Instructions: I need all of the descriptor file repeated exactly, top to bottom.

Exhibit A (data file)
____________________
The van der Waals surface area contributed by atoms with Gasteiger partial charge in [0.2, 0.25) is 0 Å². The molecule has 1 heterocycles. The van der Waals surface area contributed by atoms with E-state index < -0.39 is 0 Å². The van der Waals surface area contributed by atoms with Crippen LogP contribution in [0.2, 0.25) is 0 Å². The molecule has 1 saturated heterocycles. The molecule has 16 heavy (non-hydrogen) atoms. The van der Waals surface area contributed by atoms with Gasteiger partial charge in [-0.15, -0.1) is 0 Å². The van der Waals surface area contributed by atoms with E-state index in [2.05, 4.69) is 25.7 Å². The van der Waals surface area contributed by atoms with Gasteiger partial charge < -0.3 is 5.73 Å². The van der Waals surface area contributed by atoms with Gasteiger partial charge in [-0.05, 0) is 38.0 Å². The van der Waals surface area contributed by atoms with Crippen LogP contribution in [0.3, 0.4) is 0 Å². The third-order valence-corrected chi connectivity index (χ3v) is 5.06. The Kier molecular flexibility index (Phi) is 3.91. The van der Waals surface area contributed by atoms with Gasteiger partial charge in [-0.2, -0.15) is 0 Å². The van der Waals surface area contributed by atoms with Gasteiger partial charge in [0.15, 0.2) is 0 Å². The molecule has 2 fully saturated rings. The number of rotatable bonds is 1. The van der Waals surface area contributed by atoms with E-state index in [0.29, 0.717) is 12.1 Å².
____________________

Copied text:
The van der Waals surface area contributed by atoms with Gasteiger partial charge in [0.2, 0.25) is 0 Å². The molecule has 1 heterocycles. The van der Waals surface area contributed by atoms with E-state index < -0.39 is 0 Å². The van der Waals surface area contributed by atoms with Crippen LogP contribution in [0.2, 0.25) is 0 Å². The molecule has 1 saturated heterocycles. The molecule has 16 heavy (non-hydrogen) atoms. The van der Waals surface area contributed by atoms with Gasteiger partial charge in [-0.15, -0.1) is 0 Å². The van der Waals surface area contributed by atoms with E-state index in [2.05, 4.69) is 25.7 Å². The van der Waals surface area contributed by atoms with Gasteiger partial charge < -0.3 is 5.73 Å². The van der Waals surface area contributed by atoms with Gasteiger partial charge in [-0.05, 0) is 38.0 Å². The van der Waals surface area contributed by atoms with Crippen LogP contribution in [0.3, 0.4) is 0 Å². The third-order valence-corrected chi connectivity index (χ3v) is 5.06. The Kier molecular flexibility index (Phi) is 3.91. The van der Waals surface area contributed by atoms with Gasteiger partial charge in [-0.2, -0.15) is 0 Å². The van der Waals surface area contributed by atoms with Gasteiger partial charge in [0.15, 0.2) is 0 Å². The molecule has 2 fully saturated rings. The number of rotatable bonds is 1. The van der Waals surface area contributed by atoms with E-state index in [0.29, 0.717) is 12.1 Å².